Like

  6. Daniel Reports: On Monday 4/13/15 I went hiking on three different trails at Point Reyes National Seashores. I started out going to Keyhole Beach and here is where I saw the highest concentration of flowers together. Granted many of the flowers were yellow mustard and small white & pink flowers. However, there were small patches with a high concentration of California poppies together on the hillside near the beach. For a short hike and to see a lot of flowers, the path to Keyhole Beach is the place I would recommend.

    I next hiked to Abbott’s Lagoon. The first half of the hike is though a grassland area with spots of California poppies all along the trail. However, the vegetation is this area is at least one third dried out. When you get to the Lagoon area there are more variety of wildflowers with spots of Douglas Iris, yellow bush lupines, and even goldfields on the hills. I saw one good size patch of yellow flowers (California buttercups) but other then that the flowers were not as concentrated together as compared to Keyhole Beach. As for wildlife, I saw some song sparrows and quail roaming around the grassland area.

    The last stop of the day was hiking the trail to Chimney Rock. There are a lot of Douglas Iris flowers as reported but they seemed to be spread out over a large area on the trails and the fields along Sir Francis Drake Blvd. There are many spots with several flowers close together but no large concentrated patches for those looking for a flower field wow factor location. The Chimney Rock trail did seem to have the most variety of different types of wildflowers such as blue eyed grass, paintbrush, different types of lupines, morning glory, ect. There are also two good locations to view the elephant seals on the beaches.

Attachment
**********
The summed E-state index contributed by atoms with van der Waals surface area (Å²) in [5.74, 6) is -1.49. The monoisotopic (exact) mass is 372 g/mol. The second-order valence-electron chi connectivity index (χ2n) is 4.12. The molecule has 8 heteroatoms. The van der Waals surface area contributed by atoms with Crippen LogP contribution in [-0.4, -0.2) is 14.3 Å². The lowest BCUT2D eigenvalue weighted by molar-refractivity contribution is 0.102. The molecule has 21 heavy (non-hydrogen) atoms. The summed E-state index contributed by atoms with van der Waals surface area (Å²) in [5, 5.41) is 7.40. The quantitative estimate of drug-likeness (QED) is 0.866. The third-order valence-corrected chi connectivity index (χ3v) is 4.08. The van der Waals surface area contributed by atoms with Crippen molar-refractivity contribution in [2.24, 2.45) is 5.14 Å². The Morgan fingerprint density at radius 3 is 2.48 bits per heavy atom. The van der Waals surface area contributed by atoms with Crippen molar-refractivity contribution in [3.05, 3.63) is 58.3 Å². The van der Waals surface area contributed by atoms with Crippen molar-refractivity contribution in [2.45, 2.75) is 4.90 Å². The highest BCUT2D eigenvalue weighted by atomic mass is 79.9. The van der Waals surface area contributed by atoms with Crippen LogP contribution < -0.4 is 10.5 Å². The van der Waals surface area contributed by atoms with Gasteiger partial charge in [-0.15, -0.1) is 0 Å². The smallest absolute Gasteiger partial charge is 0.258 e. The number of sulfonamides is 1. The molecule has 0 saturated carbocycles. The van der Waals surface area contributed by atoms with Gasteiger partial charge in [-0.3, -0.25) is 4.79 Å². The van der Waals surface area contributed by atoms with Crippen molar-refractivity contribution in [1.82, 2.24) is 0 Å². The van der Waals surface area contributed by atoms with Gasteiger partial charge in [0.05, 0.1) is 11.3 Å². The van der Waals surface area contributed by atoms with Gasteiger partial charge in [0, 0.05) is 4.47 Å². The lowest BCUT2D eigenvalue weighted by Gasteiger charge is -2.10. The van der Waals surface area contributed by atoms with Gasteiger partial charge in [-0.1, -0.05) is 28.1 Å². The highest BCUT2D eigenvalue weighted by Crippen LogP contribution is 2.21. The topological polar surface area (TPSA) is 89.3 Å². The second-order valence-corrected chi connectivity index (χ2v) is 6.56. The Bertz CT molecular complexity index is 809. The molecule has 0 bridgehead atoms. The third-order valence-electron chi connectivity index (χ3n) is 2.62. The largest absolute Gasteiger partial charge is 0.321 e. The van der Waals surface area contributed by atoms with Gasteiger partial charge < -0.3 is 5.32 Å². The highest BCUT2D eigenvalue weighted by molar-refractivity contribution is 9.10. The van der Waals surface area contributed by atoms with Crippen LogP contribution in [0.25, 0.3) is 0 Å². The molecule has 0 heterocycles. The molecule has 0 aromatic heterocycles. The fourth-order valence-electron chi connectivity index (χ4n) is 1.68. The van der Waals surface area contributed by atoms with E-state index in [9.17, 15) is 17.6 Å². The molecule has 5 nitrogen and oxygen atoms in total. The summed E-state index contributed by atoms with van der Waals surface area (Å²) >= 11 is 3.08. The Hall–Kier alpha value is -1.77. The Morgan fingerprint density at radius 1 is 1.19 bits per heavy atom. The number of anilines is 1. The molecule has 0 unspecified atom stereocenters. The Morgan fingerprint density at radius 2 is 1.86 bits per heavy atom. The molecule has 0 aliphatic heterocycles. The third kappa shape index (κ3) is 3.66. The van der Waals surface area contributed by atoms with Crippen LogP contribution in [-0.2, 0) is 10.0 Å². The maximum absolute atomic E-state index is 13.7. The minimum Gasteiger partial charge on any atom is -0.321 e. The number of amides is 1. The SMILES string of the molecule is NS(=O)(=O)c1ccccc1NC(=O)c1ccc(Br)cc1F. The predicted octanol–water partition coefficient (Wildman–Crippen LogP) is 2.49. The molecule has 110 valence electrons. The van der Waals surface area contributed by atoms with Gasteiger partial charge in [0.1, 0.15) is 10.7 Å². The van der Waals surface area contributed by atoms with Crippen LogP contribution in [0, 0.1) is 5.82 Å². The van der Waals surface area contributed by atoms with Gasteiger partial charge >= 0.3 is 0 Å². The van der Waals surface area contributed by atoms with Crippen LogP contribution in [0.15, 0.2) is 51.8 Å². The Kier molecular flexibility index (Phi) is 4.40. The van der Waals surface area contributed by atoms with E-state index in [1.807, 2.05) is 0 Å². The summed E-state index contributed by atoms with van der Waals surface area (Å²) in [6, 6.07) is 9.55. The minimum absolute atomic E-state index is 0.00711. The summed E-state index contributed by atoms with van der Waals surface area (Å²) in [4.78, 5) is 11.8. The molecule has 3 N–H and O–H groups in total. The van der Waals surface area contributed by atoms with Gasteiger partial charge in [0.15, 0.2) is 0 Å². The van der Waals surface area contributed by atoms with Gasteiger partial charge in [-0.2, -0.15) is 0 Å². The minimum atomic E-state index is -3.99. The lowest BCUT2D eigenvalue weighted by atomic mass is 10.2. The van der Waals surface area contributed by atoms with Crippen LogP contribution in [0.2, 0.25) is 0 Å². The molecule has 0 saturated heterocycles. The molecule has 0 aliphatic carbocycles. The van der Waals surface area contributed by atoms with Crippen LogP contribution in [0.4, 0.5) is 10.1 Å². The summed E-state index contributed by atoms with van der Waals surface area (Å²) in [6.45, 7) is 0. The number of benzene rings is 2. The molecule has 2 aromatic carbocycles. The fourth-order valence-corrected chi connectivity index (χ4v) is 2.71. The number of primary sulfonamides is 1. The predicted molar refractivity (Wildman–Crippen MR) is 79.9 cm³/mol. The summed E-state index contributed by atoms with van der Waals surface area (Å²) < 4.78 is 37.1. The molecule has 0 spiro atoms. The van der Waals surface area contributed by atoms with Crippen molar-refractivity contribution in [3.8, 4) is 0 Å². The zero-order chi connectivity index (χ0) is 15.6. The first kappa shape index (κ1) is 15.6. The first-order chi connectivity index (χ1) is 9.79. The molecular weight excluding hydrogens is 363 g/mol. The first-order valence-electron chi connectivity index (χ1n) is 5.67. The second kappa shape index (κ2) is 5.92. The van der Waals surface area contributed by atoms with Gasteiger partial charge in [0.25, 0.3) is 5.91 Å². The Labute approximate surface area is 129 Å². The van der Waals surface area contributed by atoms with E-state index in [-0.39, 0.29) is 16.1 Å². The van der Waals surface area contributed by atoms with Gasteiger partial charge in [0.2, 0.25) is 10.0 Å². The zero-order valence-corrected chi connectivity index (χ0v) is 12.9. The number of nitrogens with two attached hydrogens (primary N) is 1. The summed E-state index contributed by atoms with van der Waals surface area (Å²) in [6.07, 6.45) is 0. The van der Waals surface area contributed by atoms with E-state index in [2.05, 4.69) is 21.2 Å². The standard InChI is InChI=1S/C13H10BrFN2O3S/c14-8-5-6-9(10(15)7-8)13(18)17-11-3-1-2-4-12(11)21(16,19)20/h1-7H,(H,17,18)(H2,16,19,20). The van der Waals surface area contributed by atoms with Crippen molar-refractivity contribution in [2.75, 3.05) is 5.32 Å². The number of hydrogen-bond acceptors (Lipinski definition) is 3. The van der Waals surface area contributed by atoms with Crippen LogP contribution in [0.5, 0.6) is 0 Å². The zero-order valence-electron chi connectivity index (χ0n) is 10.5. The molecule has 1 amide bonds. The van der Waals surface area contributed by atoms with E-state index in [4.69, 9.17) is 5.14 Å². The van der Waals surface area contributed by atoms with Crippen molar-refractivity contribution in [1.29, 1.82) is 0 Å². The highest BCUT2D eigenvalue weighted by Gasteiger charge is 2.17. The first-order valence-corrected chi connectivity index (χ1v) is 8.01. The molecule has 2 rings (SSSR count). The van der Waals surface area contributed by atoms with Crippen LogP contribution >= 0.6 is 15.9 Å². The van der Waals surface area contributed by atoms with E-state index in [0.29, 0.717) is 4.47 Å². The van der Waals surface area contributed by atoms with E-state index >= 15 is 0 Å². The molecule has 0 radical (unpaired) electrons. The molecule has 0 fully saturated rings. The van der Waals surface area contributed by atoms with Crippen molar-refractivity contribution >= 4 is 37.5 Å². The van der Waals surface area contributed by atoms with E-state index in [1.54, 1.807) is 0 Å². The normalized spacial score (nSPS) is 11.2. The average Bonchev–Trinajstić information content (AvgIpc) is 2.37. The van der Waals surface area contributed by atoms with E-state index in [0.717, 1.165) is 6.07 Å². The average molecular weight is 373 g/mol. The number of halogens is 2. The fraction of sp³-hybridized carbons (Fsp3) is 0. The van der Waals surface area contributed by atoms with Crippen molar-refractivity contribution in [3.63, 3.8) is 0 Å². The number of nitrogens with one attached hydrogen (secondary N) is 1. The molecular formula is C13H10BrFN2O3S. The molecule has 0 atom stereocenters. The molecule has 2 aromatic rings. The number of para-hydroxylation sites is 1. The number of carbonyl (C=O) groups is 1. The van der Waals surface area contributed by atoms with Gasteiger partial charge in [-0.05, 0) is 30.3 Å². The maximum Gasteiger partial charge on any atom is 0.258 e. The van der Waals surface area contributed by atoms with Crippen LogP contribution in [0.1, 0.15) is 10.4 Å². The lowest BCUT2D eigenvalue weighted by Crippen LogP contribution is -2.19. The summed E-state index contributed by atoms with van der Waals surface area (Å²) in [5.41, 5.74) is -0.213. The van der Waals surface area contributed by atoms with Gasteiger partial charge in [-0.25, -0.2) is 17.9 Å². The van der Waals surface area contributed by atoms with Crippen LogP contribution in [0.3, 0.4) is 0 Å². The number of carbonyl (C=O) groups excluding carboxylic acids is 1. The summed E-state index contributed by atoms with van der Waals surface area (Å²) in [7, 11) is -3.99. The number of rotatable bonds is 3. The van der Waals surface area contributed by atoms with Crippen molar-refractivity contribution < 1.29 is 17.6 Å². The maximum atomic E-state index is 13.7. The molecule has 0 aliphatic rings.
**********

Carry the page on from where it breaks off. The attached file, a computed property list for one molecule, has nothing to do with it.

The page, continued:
On a side note, last Friday, April 10th I went abalone diving and camping at Ocean Cove near Jenner, CA. When taking the cliff-side trail from the Ocean Cove campground to Stillwater Cove, I was nicely surprised to see many wildflowers along the trail. One can imagine that there are many similar small hidden wildflower spots all along the Northern California coastline.

    Like

    • Thanks for your report. I re-posted it on the main page. You hit the same three spots I went to two weeks ago. I agree these are three of the best wildflower spots at Pt. Reyes.
      Sandy

      Like

  7. […] Wildflower Reports: What’s Blooming Where […]

    Like

  8. What does Bear Valley Colusa county look like as of April 9th 2014? Didn’t see any reports on the wildflowers there. Thank you! Love the site

    Like

  9. […] reports. One of the best is Sandy Steinman’s blog, which has a comprehensive list of links to wildflower reports. The CalPhoto group on Yahoo is a great place to get information from other photographers. […]

    Like

  10. […] Wildflower Reports: What’s Blooming Where […]

    Like

  11. Like Page
    Shadow of the Condor, A Documentary Film · Suggested Post

    This fall The Condor’s Shadow will premiere on PBS in Southern California. Sneak preview! For a limited time you can watch the 54 min PBS version on Vimeo OnDemand: